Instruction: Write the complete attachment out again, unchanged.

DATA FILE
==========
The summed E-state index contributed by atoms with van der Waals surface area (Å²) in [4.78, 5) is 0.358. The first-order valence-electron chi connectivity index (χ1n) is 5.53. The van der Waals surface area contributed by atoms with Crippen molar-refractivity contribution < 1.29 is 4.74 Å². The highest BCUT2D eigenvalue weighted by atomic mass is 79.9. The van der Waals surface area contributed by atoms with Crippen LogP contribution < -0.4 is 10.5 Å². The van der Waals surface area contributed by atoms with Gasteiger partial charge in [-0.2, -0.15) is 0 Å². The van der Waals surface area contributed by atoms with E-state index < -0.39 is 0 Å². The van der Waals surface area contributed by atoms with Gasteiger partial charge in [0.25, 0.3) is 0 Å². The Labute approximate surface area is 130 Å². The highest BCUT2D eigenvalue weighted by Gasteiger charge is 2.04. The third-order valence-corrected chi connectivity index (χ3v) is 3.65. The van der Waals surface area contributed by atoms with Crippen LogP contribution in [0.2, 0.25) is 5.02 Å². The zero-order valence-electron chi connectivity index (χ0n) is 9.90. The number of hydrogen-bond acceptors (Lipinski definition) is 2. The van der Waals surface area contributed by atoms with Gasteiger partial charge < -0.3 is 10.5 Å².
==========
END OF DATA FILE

The summed E-state index contributed by atoms with van der Waals surface area (Å²) in [4.78, 5) is 0.358. The first-order valence-electron chi connectivity index (χ1n) is 5.53. The van der Waals surface area contributed by atoms with Crippen molar-refractivity contribution < 1.29 is 4.74 Å². The highest BCUT2D eigenvalue weighted by atomic mass is 79.9. The van der Waals surface area contributed by atoms with Crippen LogP contribution < -0.4 is 10.5 Å². The van der Waals surface area contributed by atoms with Gasteiger partial charge in [-0.2, -0.15) is 0 Å². The van der Waals surface area contributed by atoms with E-state index < -0.39 is 0 Å². The van der Waals surface area contributed by atoms with Gasteiger partial charge in [0.25, 0.3) is 0 Å². The Labute approximate surface area is 130 Å². The highest BCUT2D eigenvalue weighted by Gasteiger charge is 2.04. The third-order valence-corrected chi connectivity index (χ3v) is 3.65. The van der Waals surface area contributed by atoms with Crippen LogP contribution in [0.2, 0.25) is 5.02 Å². The zero-order valence-electron chi connectivity index (χ0n) is 9.90. The number of hydrogen-bond acceptors (Lipinski definition) is 2. The van der Waals surface area contributed by atoms with Gasteiger partial charge < -0.3 is 10.5 Å².